MEXICO CITY -- While United States coach Gregg Berhalter wasn't willing to divulge any details about the starting XI he'll use in Thursday's World Cup qualifier against Mexico, he downplayed the idea Wednesday that team is willing to play for a draw at the Estadio Azteca.
"We want to win all three games [in this window]," he said. "We're going to put a team on the field in Mexico that is going to try and win the game."
Berhalter didn't dismiss the idea that the team could field a "B" squad, with the goal of staying fresh for Sunday's pivotal game against fourth-place Panama in Orlando. He acknowledged he took the idea to his staff and they debated its merits.
"I think it was an important exercise to do for us," he said. "We came out with our answer, and you'll see tomorrow. Certainly, there's no harm in looking at both sides of this thing."
The United States has never won a competitive match at the Azteca and is 0-3-3 all time in the venue in World Cup qualifying.
"Our record here is horrendous. The odds are against us getting something out of the game," Berhalter said. "We know that. We realize that. That's just how it is and we're focused on going in and being difficult to play against."
U.S. star attacker Christian Pulisic also wasn't willing to concede the Americans will be content not to chase three points.
"It would mean everything [to win at the Azteca]," he said. "We know it's not going to be easy. Of course, we've got the better of them in the last couple of games, but that means nothing coming into tomorrow's game. So we're going need to battle, we're going to need another top performance and continue to do the things that we have been doing in the past games against them.
"We're going to need an amazing performance to win again tomorrow."
The weight of the upcoming encounter hasn't been lost on Mexico manager Gerardo "Tata" Martino either, despite an attempt to minimize it after a 1-0 win over Panama during the previous qualifying window.
"Probably yes," Martino said when asked if the match vs. the United States will be the most important in his time with El Tri. "I think that the previous Panama game was very, very important [too], especially because it was the last of a three-game run. We had the urgent need to win it. I think it was the most important game in our management [of Mexico], and I think in this one, it has a similar element.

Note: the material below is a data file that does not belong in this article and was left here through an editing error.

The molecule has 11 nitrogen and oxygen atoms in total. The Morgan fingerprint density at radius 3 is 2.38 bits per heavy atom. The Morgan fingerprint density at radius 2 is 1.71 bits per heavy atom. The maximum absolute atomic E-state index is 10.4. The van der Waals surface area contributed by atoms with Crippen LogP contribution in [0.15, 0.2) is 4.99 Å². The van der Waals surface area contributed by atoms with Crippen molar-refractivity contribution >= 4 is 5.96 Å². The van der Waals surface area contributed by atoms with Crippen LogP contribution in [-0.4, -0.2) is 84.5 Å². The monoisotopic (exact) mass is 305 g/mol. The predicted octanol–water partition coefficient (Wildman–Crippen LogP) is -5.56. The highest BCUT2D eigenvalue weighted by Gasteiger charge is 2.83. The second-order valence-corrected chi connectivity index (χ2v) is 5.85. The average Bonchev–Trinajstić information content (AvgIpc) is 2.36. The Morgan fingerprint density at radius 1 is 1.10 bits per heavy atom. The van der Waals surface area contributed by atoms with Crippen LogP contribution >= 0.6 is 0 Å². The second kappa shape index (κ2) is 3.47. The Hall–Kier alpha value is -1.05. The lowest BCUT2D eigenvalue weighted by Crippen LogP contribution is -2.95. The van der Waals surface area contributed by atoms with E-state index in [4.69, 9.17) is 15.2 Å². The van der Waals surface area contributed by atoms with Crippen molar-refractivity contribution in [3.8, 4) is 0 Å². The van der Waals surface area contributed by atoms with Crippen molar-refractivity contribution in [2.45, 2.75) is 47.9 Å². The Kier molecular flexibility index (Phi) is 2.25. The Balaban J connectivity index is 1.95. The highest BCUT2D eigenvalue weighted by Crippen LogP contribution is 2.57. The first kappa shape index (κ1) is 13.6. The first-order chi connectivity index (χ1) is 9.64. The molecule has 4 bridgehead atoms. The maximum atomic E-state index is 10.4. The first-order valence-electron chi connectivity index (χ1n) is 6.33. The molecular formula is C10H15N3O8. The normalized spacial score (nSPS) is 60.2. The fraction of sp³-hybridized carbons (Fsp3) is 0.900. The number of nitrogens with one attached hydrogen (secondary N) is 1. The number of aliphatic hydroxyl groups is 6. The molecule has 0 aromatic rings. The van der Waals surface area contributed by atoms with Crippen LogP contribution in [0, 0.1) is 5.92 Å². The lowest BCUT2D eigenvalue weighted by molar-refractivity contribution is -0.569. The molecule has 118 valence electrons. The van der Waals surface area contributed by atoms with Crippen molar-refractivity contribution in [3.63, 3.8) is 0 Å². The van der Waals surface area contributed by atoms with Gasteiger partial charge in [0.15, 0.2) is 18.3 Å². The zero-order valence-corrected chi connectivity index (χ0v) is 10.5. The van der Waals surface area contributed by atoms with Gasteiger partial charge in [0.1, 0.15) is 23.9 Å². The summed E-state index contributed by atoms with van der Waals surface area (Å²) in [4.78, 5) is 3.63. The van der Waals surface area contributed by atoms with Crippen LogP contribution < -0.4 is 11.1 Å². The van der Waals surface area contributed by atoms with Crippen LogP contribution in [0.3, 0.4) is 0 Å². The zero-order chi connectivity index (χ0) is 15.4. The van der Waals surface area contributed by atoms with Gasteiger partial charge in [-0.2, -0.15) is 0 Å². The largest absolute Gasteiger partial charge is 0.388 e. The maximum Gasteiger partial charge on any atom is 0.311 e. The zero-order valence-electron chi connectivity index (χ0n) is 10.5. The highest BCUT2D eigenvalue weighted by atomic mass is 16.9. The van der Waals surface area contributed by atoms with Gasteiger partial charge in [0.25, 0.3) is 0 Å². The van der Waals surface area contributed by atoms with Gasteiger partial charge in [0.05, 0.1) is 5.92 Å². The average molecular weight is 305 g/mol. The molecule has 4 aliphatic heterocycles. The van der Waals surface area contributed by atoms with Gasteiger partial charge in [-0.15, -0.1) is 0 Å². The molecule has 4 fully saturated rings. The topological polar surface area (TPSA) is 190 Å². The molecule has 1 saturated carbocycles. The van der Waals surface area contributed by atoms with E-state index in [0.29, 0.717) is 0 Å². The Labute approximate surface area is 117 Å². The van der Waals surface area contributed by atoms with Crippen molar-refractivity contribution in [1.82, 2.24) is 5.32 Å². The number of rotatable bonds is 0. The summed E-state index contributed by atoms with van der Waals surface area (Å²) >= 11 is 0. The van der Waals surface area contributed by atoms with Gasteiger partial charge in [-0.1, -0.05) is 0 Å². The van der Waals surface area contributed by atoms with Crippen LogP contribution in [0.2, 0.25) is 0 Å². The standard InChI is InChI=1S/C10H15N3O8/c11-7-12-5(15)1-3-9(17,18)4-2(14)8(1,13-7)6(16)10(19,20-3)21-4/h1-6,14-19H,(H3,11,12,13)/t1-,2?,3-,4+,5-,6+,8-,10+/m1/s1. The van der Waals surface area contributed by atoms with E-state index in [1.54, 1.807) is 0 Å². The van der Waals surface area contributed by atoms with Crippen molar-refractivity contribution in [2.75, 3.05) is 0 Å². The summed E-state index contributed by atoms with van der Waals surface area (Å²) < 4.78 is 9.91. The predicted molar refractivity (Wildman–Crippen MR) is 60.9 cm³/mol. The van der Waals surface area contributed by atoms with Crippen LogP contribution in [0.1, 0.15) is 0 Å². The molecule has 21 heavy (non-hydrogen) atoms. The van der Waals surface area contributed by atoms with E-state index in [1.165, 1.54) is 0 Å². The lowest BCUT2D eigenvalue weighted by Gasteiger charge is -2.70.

"If we achieve a victory tomorrow, it would almost bring us close to a World Cup," he added.
Whether Martino and his men have the unquestioned support of their fans, remains to be seen. In defiance of how Mexican soccer has been governed, sporadic online campaigns have pushed for the return of anti-gay chants that have previously resulted in punishments for the Mexican Football Federation by FIFA.
The Argentine manager was asked if he had any concerns about these chants ahead of Thursday's match.
"I already expressed myself," Martino said. "I've always said that I would like to see it [the Estadio Azteca] full with Mexican fans, cheering for their national team."
Following sanctions by FIFA for previous anti-gay chants from supporters last year, the FMF brought in new protocols that were given a test run with a limited attendance at the Estadio Azteca's two previous home qualifiers. Part of the new measures is to place a five-year ban on attendees who take part in the chant. With 50,000 expected at the next qualifier, Mexico will now attempt to fully roll out the protocol system.
The United States and Mexico enter the final round of CONCACAF qualifying tied with 21 points, behind first-place Canada (25 points). In the first meeting between the rivals during qualifying, the U.S. won 2-0 for its third straight victory in the series, including wins in the CONCACAF Nations League and Gold Cup finals.
After the game against Panama, the U.S. will travel to fifth-place Costa Rica (16 points).
The top three teams in CONCACAF qualifying will receive an automatic place at the Qatar World Cup, with the fourth-place team needing to beat the OCEANIA champion in a one-match playoff in Qatar in June.
With the U.S. seeking to avoid the disaster of missing out on a second straight World Cup, Berhalter said he had left his staff no doubt as to what's at stake over the next three games.
"One thing I told the staff in our meeting as we started camp was this is probably the biggest week of our lives as professional coaches," he said. "And that's just honest. I've coached in Columbus and I've coached an MLS final and stuff like this, but this is bigger than that."
Later Wednesday, the U.S. squad announced the defender Reggie Cannon was held out of training due to an inconclusive COVID-19 test.
ESPN reporter Cesar Hernandez contributed to this report.